The prolonged period of snow and ice have served to enforce the short days’ reminder to gardeners and growers that this is the time to rest, reflect, take stock and make plans for the future.
Such a sentiment would have raised a few wry smiles at the Organic Producers’ Conference I attended last week, where many had been up all hours harvesting frozen produce from the fields in order to skid vegeboxes around rural ice tracks. And, whilst at such conferences people are often curious and baffled by the notion of being a grower in London, this is a case in point for the urban growers’ vision of “garden cities and eco-villages” being a sound one for rural, as well as urban, development.
I read recently that in Tudor times Norwich was described as “either a city in an orchard or an orchard in a city”, and this sounds to me like an appealing landscape for all kinds of reasons. To this day, Letchworth and Welwyn Garden City retain much of that aesthetic, if not productive, quality. Surely a sustainable, fair society would be characterised by such gently peopled landscapes, not our current extremes of rural isolation and urban density?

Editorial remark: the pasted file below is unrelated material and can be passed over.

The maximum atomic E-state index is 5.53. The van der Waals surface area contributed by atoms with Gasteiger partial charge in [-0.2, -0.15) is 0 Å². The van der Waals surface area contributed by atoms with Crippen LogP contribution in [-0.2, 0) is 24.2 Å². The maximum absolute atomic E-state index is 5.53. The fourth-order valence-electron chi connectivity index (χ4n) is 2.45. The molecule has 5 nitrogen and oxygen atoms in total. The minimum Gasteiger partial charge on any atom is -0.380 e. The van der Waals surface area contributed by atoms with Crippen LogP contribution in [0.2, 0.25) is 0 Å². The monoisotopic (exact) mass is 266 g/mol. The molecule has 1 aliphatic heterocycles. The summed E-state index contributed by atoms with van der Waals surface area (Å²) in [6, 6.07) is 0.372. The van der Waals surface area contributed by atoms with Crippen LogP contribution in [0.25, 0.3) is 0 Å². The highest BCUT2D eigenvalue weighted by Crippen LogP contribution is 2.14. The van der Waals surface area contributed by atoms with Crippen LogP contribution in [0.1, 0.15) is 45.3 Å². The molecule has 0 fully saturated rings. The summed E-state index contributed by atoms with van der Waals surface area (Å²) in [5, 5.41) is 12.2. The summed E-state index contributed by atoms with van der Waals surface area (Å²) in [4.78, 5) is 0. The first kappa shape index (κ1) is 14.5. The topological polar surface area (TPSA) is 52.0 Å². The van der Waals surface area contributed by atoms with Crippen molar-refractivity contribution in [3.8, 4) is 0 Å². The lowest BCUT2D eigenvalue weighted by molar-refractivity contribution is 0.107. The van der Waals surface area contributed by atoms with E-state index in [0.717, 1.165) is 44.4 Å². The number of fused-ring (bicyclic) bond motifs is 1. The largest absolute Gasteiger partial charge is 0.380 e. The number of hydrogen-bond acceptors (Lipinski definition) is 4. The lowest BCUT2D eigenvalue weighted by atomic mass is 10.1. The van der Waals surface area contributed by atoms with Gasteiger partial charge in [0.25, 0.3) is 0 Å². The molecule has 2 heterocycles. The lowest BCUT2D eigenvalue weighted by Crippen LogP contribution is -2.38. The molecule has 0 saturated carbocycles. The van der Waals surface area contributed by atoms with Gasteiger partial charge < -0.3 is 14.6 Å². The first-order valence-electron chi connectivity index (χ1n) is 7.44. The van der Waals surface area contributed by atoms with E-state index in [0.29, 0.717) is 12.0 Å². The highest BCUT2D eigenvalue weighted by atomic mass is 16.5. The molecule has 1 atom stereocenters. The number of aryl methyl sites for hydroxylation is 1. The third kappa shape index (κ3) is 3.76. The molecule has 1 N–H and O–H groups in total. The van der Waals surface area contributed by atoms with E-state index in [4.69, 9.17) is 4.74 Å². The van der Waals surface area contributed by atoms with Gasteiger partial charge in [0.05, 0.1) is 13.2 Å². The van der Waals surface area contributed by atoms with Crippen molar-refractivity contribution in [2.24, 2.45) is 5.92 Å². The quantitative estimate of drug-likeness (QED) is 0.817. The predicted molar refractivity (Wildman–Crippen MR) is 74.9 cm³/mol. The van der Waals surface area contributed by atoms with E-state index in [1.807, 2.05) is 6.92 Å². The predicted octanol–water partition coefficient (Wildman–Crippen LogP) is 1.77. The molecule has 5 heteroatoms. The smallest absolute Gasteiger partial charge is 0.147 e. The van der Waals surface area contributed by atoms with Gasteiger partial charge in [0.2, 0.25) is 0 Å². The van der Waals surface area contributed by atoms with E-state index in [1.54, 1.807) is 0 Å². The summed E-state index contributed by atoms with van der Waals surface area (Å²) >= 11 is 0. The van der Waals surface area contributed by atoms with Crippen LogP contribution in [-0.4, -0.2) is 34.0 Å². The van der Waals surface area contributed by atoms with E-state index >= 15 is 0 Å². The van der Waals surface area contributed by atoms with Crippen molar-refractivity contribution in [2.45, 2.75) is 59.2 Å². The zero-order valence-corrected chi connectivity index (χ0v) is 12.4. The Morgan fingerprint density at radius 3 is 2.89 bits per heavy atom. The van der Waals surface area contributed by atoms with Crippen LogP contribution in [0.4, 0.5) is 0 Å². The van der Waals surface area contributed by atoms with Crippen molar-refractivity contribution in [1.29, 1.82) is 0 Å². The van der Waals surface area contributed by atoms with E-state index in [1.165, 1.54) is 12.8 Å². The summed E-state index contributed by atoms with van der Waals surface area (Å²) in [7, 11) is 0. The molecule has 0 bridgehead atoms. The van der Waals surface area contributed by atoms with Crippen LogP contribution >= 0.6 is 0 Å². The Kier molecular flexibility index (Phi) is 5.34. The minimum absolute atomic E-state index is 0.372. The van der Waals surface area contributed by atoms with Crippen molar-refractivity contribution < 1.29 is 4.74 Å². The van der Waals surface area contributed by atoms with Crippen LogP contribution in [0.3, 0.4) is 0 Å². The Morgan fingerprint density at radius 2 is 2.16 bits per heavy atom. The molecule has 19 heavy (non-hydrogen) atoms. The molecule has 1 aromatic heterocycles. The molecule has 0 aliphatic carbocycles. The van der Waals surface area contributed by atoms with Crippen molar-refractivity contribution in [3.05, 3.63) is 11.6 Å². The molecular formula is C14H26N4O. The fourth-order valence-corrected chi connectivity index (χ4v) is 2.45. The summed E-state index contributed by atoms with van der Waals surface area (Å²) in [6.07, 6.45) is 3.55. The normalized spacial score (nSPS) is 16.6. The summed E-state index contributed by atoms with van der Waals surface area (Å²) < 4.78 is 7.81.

As for immediate plans, Hawkwood being a new site, we’ve got them in spades: the trick is going to be to bite off as much as we can enjoyably chew this coming season. We may be in the depths of winter but the time for ordering bulk seed potatoes is rapidly passing. Meantime, I am struggling to work out how to triangulate walking tractor width with wheel hoe blade length with plant spacings in order to arrive at the optimum bed widths for the Entrance Field, and thence how many spuds we are going to plant. At the same time, the plan to excavate and build/ sink beds for salads on the West Terrace remain resplendently on the drawing board.
On the positives, we have opened up more ground in the glasshouse, so there’s room for more than one four-course rotation, meaning that we can grow tomatoes AND peppers for the stall and box scheme. Maybe that will make up for the lack of early East London spuds.